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With Sammy Watkins, Rams finally have a true No. 1 receiver

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Video: Rams GM Les Snead on how the Sammy Watkins trade came (1:22)

Video: Rams GM Les Snead on how the Sammy Watkins trade came about and what it means for Sean McVay's offense ... Video by Alden Gonzalez (1:22)

LOS ANGELES -- The 2014 draft was coming up, and the Rams -- at that point still playing in St. Louis -- badly needed help at wide receiver. Timing was on their side. The Rams held the No. 2 overall pick, and Sammy Watkins, Mike Evans and Odell Beckham Jr. were all among the best players available. But they chose Greg Robinson, a freakishly athletic left tackle who never quite figured it out. After three years, Robinson was gone, sent to the Detroit Lions for a sixth-round pick, and the Rams' desire for a legitimate No. 1 receiver persisted, leaving them to wonder what could have been.

"In '14, I often said, 'Wow, this might be one of the best wide receiver drafts I've ever seen," Rams general manager Les Snead recalled Friday, the day he finally acquired the bona fide outside threat he long coveted. "A handful of players were going to make major impacts in this league."

The Rams finally have one of those players. On the morning before their first preseason game -- at home against the Dallas Cowboys, with kickoff set for 6 p.m. PT on Saturday -- they sent cornerback E.J. Gaines and a 2018 second-round pick to the Buffalo Bills and received Watkins in return.

It was the kind of trade the Rams desperately needed to make, the type that gives their offense a real chance to finally emerge as a legitimate unit.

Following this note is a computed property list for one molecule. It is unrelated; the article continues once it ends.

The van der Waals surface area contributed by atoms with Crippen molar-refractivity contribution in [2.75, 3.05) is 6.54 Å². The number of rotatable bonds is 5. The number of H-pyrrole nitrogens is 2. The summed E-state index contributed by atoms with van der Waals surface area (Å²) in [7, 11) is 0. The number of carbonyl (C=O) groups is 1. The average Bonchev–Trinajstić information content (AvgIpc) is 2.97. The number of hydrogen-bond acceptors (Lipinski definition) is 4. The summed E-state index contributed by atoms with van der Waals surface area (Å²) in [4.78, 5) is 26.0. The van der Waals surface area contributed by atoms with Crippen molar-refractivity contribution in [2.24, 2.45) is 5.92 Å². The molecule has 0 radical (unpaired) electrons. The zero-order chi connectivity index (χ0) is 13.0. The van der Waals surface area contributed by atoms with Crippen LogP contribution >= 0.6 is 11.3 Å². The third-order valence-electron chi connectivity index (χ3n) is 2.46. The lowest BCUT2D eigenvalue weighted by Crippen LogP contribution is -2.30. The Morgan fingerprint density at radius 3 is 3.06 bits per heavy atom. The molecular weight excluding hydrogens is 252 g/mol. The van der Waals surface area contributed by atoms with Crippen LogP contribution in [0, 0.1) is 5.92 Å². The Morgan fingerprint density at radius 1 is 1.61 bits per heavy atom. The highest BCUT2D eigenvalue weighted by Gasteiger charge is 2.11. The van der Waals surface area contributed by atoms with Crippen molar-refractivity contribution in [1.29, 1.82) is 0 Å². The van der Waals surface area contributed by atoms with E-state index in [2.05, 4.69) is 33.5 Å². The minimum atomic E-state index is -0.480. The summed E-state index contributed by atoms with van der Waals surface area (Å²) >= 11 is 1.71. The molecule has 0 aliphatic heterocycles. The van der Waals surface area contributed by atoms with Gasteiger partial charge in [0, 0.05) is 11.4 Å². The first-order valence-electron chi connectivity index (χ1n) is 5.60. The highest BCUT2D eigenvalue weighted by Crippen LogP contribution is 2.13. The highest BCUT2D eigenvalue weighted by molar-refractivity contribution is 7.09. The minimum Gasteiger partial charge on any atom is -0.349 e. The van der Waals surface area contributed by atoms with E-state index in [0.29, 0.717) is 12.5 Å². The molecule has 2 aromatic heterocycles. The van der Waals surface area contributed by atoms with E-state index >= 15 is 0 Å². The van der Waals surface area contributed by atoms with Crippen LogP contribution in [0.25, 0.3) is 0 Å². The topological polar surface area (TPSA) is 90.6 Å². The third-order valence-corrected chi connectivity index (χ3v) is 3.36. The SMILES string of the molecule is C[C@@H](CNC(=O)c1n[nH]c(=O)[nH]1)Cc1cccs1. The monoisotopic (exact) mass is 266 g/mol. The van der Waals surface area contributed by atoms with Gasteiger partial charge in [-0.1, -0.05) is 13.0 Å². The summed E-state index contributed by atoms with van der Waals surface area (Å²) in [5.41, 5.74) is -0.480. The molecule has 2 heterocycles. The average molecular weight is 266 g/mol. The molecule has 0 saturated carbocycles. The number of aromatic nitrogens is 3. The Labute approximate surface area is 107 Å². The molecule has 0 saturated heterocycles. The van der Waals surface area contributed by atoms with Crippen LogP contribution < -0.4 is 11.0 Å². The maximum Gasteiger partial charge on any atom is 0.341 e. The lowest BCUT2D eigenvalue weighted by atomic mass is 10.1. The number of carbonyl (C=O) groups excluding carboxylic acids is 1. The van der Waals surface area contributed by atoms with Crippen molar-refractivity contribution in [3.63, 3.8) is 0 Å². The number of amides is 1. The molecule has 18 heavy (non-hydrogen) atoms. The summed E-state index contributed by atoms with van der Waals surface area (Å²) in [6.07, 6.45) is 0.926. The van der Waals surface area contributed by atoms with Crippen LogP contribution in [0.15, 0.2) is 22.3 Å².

Watkins, who went fourth overall in that 2014 draft, possesses the talent of a true No. 1 when healthy, boasting the NFL's fourth-most yards per reception since he came into the league. He gives rookie head coach Sean McVay a deep threat similar to what DeSean Jackson was for him in Washington. It'll create a lot of single coverage for Robert Woods, Cooper Kupp and Tavon Austin, three guys who make most of their impact in the intermediate passing game. It'll open up more running lanes for Todd Gurley, who saw his rushing yards per carry drop from 4.8 in 2015 to 3.2 in 2016. And it'll give second-year quarterback Jared Goff the tools he needs to succeed after a tumultuous rookie season.

"When you attack a team with your pass game, you'd like to use the width of the field and the length of the field, and that's what speed can do," said Snead, who also received a sixth-round pick in next year's draft from the Bills. "It's really just trying to open the field up."

Losing Gaines hurts the Rams. He was very good as a rookie in 2014 and was performing well throughout training camp. But newcomer Kayvon Webster, who is very familiar with Wade Phillips' system from his time in Denver, already had locked down the starting job opposite Trumaine Johnson. And younger players such as Nickell Robey-Coleman, Lamarcus Joyner, Troy Hill and Mike Jordan gave the Rams some adequate depth at the position.